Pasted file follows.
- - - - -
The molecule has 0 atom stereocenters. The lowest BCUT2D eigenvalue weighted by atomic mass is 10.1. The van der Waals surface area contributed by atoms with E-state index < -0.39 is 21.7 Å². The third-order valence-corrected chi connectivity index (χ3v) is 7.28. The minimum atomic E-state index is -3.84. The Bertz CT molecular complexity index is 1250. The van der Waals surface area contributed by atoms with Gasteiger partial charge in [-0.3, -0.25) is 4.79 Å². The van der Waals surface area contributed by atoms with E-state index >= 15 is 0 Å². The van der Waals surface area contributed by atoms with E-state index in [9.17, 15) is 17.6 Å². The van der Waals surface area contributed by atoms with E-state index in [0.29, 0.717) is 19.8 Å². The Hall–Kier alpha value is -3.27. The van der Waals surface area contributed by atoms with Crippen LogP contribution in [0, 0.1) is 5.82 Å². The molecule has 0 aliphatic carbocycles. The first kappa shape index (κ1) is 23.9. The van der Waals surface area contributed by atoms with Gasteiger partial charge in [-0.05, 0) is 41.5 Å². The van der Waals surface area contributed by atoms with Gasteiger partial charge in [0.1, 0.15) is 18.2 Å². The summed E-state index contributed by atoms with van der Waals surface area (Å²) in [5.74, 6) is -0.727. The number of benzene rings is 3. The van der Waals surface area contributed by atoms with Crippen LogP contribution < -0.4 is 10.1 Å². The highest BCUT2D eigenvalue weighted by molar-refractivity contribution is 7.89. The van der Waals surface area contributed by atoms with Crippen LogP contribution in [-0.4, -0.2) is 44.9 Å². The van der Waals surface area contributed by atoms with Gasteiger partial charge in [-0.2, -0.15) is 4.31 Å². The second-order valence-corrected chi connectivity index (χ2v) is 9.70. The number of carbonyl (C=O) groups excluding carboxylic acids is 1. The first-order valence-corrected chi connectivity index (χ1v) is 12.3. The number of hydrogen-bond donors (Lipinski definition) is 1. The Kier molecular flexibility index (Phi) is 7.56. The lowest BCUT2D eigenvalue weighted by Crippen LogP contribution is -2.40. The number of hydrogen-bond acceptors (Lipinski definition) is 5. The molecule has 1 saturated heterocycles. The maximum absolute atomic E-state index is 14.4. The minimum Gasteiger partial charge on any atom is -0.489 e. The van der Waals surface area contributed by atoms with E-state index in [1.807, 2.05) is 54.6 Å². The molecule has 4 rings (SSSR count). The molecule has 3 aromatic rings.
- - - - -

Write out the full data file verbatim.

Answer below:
The molecule has 0 atom stereocenters. The lowest BCUT2D eigenvalue weighted by atomic mass is 10.1. The van der Waals surface area contributed by atoms with E-state index < -0.39 is 21.7 Å². The third-order valence-corrected chi connectivity index (χ3v) is 7.28. The minimum atomic E-state index is -3.84. The Bertz CT molecular complexity index is 1250. The van der Waals surface area contributed by atoms with Gasteiger partial charge in [-0.3, -0.25) is 4.79 Å². The van der Waals surface area contributed by atoms with E-state index >= 15 is 0 Å². The van der Waals surface area contributed by atoms with E-state index in [9.17, 15) is 17.6 Å². The van der Waals surface area contributed by atoms with E-state index in [0.29, 0.717) is 19.8 Å². The Hall–Kier alpha value is -3.27. The van der Waals surface area contributed by atoms with Crippen LogP contribution in [0, 0.1) is 5.82 Å². The molecule has 0 aliphatic carbocycles. The first kappa shape index (κ1) is 23.9. The van der Waals surface area contributed by atoms with Gasteiger partial charge in [-0.05, 0) is 41.5 Å². The van der Waals surface area contributed by atoms with Gasteiger partial charge in [0.1, 0.15) is 18.2 Å². The summed E-state index contributed by atoms with van der Waals surface area (Å²) in [5.74, 6) is -0.727. The number of benzene rings is 3. The van der Waals surface area contributed by atoms with Crippen LogP contribution < -0.4 is 10.1 Å². The highest BCUT2D eigenvalue weighted by molar-refractivity contribution is 7.89. The van der Waals surface area contributed by atoms with Crippen LogP contribution in [-0.4, -0.2) is 44.9 Å². The van der Waals surface area contributed by atoms with Gasteiger partial charge in [-0.2, -0.15) is 4.31 Å². The second-order valence-corrected chi connectivity index (χ2v) is 9.70. The number of carbonyl (C=O) groups excluding carboxylic acids is 1. The first-order valence-corrected chi connectivity index (χ1v) is 12.3. The number of hydrogen-bond donors (Lipinski definition) is 1. The Kier molecular flexibility index (Phi) is 7.56. The lowest BCUT2D eigenvalue weighted by Crippen LogP contribution is -2.40. The number of hydrogen-bond acceptors (Lipinski definition) is 5. The molecule has 1 saturated heterocycles. The maximum absolute atomic E-state index is 14.4. The minimum Gasteiger partial charge on any atom is -0.489 e. The van der Waals surface area contributed by atoms with E-state index in [1.807, 2.05) is 54.6 Å². The molecule has 4 rings (SSSR count). The molecule has 3 aromatic rings.